I’m a 30 year old man with a family of four, and I’m a member of a church community of about 140 people, 80 active members. I’ve been mostly inactive for over 10 years, but go to things occasionally. My parents have been active my whole life, up until five years ago my mother got very ill. My father has kept going to church and doing activities, up until the last year. His reason was that he was sick of people asking how my mother was doing and never asking him how he was doing, and has stopped attending.
Initially, I didn’t think much of this and felt my father’s reasoning sounded a bit selfish. My wife has pointed out that it was our community’s way of indirectly asking how he is doing and showing they care. I had experienced some of the same, but didn’t think much of it, until I started getting active again in the last couple months, and honestly, I’m starting to see what my dad means.
Week to week, my mother’s health does not change. Every couple months she has an episode of some kind and recovers afterwards. But that is the question, every time single time I attend an event, multiple times per event. It is surprisingly grating over time. I feel like it would rude/passive to aggressive to add, “I’m doing fine by the way” or “She’s not getting better, stop asking.” I do think it’s coming from a good place, but I’m seriously thinking about attending a church that doesn’t know my mother.
I know the people mean well and they are following a very classic, approved social script to connect and show concern for others but I can 100% see why it’s grating on you. I don’t think finding a church that doesn’t know your mom is the worst idea you could have, but in the meantime, try channeling people’s expressions of concern into a way they can take action:
- “Mom’s the same. I’m sure she’d love to hear from you if you want to send a card/visit/call her up.”
- “She’s out of it most of the time but it’s still nice when people come by and sit with her.”
You could channel the concern into action that helps your Dad:
- “She’s not well, truth be told – No change since last time we talked. You know what, though? My dad could really use a visit/a casserole/a ride to the doctor/a break from sitting with her/a game of Scrabble/a call to see how he’s doing if you wanted to reach out to him.“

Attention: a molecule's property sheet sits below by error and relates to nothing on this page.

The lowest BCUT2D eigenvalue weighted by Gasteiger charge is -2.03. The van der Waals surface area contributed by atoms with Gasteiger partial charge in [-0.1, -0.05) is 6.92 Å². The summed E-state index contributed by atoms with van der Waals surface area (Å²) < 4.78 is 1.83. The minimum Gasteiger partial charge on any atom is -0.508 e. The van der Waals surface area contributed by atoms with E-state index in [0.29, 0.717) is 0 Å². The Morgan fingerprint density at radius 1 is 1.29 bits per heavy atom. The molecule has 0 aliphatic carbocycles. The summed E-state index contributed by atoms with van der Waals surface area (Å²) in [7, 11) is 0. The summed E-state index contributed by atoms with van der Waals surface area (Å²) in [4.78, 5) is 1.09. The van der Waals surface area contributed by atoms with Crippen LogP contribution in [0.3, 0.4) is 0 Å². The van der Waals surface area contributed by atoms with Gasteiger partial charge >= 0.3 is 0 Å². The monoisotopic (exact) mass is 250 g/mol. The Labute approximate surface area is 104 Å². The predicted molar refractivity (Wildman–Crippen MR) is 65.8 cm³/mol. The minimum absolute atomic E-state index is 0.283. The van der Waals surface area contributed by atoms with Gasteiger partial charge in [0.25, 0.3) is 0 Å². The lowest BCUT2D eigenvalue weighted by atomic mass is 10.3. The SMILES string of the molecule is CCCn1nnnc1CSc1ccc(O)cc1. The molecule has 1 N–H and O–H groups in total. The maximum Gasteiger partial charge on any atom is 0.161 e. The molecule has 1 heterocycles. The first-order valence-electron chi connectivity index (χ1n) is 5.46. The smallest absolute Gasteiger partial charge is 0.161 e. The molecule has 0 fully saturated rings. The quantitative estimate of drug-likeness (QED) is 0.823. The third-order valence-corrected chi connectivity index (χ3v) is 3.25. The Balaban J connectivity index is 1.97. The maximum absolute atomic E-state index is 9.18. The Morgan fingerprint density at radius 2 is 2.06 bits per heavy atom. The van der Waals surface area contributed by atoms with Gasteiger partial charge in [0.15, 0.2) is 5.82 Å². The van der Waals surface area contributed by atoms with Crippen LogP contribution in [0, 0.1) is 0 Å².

What will happen over time is that some people might take action and do nice stuff for your parents and others might get the hint that if they bring up your folks you’re going to expect them to follow through in some way that requires actual effort.
You could also try the blanket strategy for any uncomfortable topic:
- “Oh, thanks for asking, but I need to talk about something else today.”
- “No change. I really need a break from thinking about it or talking about it – what’s new with you?“
- “No change.” + “Here’s what’s up with me/the kids/the rest of the family” (i.e. answer the question you wish they’d asked)
Third strategy: Talk to the pastor AND the sweetest, kindest congregant who loves helping that you know. Bonus if s/he is in your mom’s age group or friendly with her. Tell those people exactly what you told us. “I know people are being kind when they ask about my mom, but it really stresses me out, truth be told. I know it sounds selfish but Mom’s not getting better, but she’s also not here and and my family and I are here right now. I wish someone would ask me how *I’m* doing, or talk about the day’s service or the kids or literally anything else. Is there a way to spread the word about that? Or some way that I can respond without coming across like a jerk?”
If the pastor is understanding, you could talk directly about your dad. “Hey, my dad loved coming here, but he stopped because of this same reason – he felt that nobody saw him and they only wanted to talk about her. I also know he could use a break/a hot meal now and again/a place to worship and call home. Would you be willing to talk with him about it? I hate that he feels so cut off.”
Also see if you can channel the pastor and your newfound church accomplice in ways that actually help your family. For instance, if something changes with your mom’s illness, could you tell them and then they could update everybody so you don’t have to do it over donuts every Sunday one excruciating conversation at a time? If your mom needs cards/calls/visits, could they organize something ongoing? If your dad needs a break from caring for her or an invitation to come play cribbage to get out of the house, can they check in with him and see? Is there something you and your wife & kids need that the church could help with?
Even the best people with the best intentions need to be pointed in the right direction sometimes.